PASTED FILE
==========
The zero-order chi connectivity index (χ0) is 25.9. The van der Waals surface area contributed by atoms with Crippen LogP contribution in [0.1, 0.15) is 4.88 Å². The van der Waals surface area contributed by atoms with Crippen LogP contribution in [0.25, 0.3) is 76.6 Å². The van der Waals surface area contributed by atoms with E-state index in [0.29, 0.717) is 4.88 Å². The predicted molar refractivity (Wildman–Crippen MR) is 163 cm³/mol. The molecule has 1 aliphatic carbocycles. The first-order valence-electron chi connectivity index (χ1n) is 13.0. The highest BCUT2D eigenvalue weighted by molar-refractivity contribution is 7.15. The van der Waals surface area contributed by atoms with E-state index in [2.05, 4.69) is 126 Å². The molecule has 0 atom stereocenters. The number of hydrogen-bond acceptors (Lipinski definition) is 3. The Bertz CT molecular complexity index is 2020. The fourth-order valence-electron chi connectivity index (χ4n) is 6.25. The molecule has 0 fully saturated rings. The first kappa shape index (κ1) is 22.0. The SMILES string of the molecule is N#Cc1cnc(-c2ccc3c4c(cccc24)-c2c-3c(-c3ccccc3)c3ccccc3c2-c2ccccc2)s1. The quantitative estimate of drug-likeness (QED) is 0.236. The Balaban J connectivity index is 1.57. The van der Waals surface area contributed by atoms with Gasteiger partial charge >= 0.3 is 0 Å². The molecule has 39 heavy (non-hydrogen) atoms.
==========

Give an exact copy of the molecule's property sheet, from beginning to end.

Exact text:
The zero-order chi connectivity index (χ0) is 25.9. The van der Waals surface area contributed by atoms with Crippen LogP contribution in [0.1, 0.15) is 4.88 Å². The van der Waals surface area contributed by atoms with Crippen LogP contribution in [0.25, 0.3) is 76.6 Å². The van der Waals surface area contributed by atoms with E-state index in [0.29, 0.717) is 4.88 Å². The predicted molar refractivity (Wildman–Crippen MR) is 163 cm³/mol. The molecule has 1 aliphatic carbocycles. The first-order valence-electron chi connectivity index (χ1n) is 13.0. The highest BCUT2D eigenvalue weighted by molar-refractivity contribution is 7.15. The van der Waals surface area contributed by atoms with E-state index in [2.05, 4.69) is 126 Å². The molecule has 0 atom stereocenters. The number of hydrogen-bond acceptors (Lipinski definition) is 3. The Bertz CT molecular complexity index is 2020. The fourth-order valence-electron chi connectivity index (χ4n) is 6.25. The molecule has 0 fully saturated rings. The first kappa shape index (κ1) is 22.0. The SMILES string of the molecule is N#Cc1cnc(-c2ccc3c4c(cccc24)-c2c-3c(-c3ccccc3)c3ccccc3c2-c2ccccc2)s1. The quantitative estimate of drug-likeness (QED) is 0.236. The Balaban J connectivity index is 1.57. The van der Waals surface area contributed by atoms with Gasteiger partial charge >= 0.3 is 0 Å². The molecule has 39 heavy (non-hydrogen) atoms.